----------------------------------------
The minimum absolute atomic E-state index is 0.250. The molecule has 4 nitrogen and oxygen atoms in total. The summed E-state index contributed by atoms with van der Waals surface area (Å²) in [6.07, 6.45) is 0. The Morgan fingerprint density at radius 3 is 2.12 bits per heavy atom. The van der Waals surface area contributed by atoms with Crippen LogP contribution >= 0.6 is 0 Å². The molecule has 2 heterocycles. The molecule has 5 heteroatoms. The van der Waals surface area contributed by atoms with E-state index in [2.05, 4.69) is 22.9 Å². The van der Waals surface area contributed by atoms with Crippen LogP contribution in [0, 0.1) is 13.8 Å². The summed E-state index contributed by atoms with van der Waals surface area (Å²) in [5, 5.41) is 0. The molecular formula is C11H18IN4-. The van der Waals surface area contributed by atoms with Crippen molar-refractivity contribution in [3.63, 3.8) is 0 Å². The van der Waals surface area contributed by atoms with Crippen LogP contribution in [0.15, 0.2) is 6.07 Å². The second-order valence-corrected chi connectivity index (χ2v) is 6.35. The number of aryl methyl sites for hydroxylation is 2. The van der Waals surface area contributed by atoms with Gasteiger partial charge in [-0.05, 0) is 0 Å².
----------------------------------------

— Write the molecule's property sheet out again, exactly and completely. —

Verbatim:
The minimum absolute atomic E-state index is 0.250. The molecule has 4 nitrogen and oxygen atoms in total. The summed E-state index contributed by atoms with van der Waals surface area (Å²) in [6.07, 6.45) is 0. The Morgan fingerprint density at radius 3 is 2.12 bits per heavy atom. The van der Waals surface area contributed by atoms with Crippen LogP contribution >= 0.6 is 0 Å². The molecule has 2 heterocycles. The molecule has 5 heteroatoms. The van der Waals surface area contributed by atoms with E-state index in [2.05, 4.69) is 22.9 Å². The van der Waals surface area contributed by atoms with Crippen LogP contribution in [0, 0.1) is 13.8 Å². The summed E-state index contributed by atoms with van der Waals surface area (Å²) in [5, 5.41) is 0. The molecular formula is C11H18IN4-. The van der Waals surface area contributed by atoms with Crippen molar-refractivity contribution in [3.63, 3.8) is 0 Å². The van der Waals surface area contributed by atoms with Crippen LogP contribution in [0.15, 0.2) is 6.07 Å². The second-order valence-corrected chi connectivity index (χ2v) is 6.35. The number of aryl methyl sites for hydroxylation is 2. The van der Waals surface area contributed by atoms with Gasteiger partial charge in [-0.05, 0) is 0 Å².